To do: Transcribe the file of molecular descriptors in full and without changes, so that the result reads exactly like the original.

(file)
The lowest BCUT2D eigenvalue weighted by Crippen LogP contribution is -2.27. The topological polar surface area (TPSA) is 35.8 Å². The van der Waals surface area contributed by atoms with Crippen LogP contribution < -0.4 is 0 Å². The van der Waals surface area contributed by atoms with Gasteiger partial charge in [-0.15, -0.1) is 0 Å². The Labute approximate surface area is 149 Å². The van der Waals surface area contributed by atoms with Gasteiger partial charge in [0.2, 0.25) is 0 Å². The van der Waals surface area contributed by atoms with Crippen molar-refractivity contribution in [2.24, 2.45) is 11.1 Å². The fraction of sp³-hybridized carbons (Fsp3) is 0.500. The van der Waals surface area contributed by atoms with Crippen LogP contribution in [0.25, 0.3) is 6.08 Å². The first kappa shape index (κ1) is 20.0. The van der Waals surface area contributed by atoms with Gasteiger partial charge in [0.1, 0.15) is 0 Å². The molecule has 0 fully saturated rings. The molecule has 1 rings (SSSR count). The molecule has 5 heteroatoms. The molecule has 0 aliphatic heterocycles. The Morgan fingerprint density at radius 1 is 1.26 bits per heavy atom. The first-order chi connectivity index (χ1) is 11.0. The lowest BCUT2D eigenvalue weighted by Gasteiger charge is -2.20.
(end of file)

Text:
The lowest BCUT2D eigenvalue weighted by Crippen LogP contribution is -2.27. The topological polar surface area (TPSA) is 35.8 Å². The van der Waals surface area contributed by atoms with Crippen LogP contribution < -0.4 is 0 Å². The van der Waals surface area contributed by atoms with Gasteiger partial charge in [-0.15, -0.1) is 0 Å². The Labute approximate surface area is 149 Å². The van der Waals surface area contributed by atoms with Gasteiger partial charge in [0.2, 0.25) is 0 Å². The van der Waals surface area contributed by atoms with Crippen molar-refractivity contribution in [2.24, 2.45) is 11.1 Å². The fraction of sp³-hybridized carbons (Fsp3) is 0.500. The van der Waals surface area contributed by atoms with Crippen LogP contribution in [0.25, 0.3) is 6.08 Å². The first kappa shape index (κ1) is 20.0. The van der Waals surface area contributed by atoms with Gasteiger partial charge in [0.1, 0.15) is 0 Å². The molecule has 0 fully saturated rings. The molecule has 1 rings (SSSR count). The molecule has 5 heteroatoms. The molecule has 0 aliphatic heterocycles. The Morgan fingerprint density at radius 1 is 1.26 bits per heavy atom. The first-order chi connectivity index (χ1) is 11.0. The lowest BCUT2D eigenvalue weighted by Gasteiger charge is -2.20.